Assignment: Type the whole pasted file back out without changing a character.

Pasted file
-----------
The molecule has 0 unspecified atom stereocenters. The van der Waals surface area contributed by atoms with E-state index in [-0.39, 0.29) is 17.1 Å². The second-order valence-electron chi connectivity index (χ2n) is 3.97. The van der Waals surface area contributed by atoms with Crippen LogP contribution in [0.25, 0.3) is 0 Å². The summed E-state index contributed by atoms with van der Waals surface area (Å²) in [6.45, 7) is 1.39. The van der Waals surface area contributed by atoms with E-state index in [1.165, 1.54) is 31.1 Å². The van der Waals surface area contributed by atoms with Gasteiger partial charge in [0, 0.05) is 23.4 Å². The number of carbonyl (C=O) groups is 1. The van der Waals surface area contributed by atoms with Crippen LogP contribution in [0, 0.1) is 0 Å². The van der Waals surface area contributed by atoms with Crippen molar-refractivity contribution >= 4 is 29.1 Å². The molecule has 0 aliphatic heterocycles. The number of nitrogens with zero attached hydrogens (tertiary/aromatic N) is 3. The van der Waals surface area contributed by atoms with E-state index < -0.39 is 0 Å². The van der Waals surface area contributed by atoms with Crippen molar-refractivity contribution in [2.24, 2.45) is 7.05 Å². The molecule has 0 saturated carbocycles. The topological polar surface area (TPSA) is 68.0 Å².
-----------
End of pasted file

The molecule has 0 unspecified atom stereocenters. The van der Waals surface area contributed by atoms with E-state index in [-0.39, 0.29) is 17.1 Å². The second-order valence-electron chi connectivity index (χ2n) is 3.97. The van der Waals surface area contributed by atoms with Crippen LogP contribution in [0.25, 0.3) is 0 Å². The summed E-state index contributed by atoms with van der Waals surface area (Å²) in [6.45, 7) is 1.39. The van der Waals surface area contributed by atoms with E-state index in [1.165, 1.54) is 31.1 Å². The van der Waals surface area contributed by atoms with Gasteiger partial charge in [0, 0.05) is 23.4 Å². The number of carbonyl (C=O) groups is 1. The van der Waals surface area contributed by atoms with Crippen LogP contribution in [0, 0.1) is 0 Å². The van der Waals surface area contributed by atoms with Crippen molar-refractivity contribution >= 4 is 29.1 Å². The molecule has 0 aliphatic heterocycles. The number of nitrogens with zero attached hydrogens (tertiary/aromatic N) is 3. The van der Waals surface area contributed by atoms with E-state index < -0.39 is 0 Å². The van der Waals surface area contributed by atoms with Crippen molar-refractivity contribution in [2.24, 2.45) is 7.05 Å². The molecule has 0 saturated carbocycles. The topological polar surface area (TPSA) is 68.0 Å².